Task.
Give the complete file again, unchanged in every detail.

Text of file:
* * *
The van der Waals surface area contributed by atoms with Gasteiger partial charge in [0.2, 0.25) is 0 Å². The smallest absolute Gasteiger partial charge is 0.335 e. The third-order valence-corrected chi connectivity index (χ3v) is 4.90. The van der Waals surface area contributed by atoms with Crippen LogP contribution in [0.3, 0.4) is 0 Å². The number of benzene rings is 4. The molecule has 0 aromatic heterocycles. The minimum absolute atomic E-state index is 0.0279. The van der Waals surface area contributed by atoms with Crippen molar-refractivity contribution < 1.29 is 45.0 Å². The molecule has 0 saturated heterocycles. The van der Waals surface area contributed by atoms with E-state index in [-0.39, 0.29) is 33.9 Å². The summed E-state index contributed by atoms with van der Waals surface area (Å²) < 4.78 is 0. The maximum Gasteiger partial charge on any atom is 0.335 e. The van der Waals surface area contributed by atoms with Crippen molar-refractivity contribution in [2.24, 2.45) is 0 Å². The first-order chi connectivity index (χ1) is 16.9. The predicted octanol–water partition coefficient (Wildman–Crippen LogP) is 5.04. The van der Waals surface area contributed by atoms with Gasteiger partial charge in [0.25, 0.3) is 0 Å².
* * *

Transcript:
The van der Waals surface area contributed by atoms with Gasteiger partial charge in [0.2, 0.25) is 0 Å². The smallest absolute Gasteiger partial charge is 0.335 e. The third-order valence-corrected chi connectivity index (χ3v) is 4.90. The van der Waals surface area contributed by atoms with Crippen LogP contribution in [0.3, 0.4) is 0 Å². The number of benzene rings is 4. The molecule has 0 aromatic heterocycles. The minimum absolute atomic E-state index is 0.0279. The van der Waals surface area contributed by atoms with Crippen molar-refractivity contribution < 1.29 is 45.0 Å². The molecule has 0 saturated heterocycles. The van der Waals surface area contributed by atoms with E-state index in [-0.39, 0.29) is 33.9 Å². The summed E-state index contributed by atoms with van der Waals surface area (Å²) < 4.78 is 0. The maximum Gasteiger partial charge on any atom is 0.335 e. The van der Waals surface area contributed by atoms with Crippen molar-refractivity contribution in [2.24, 2.45) is 0 Å². The first-order chi connectivity index (χ1) is 16.9. The predicted octanol–water partition coefficient (Wildman–Crippen LogP) is 5.04. The van der Waals surface area contributed by atoms with Gasteiger partial charge in [0.25, 0.3) is 0 Å².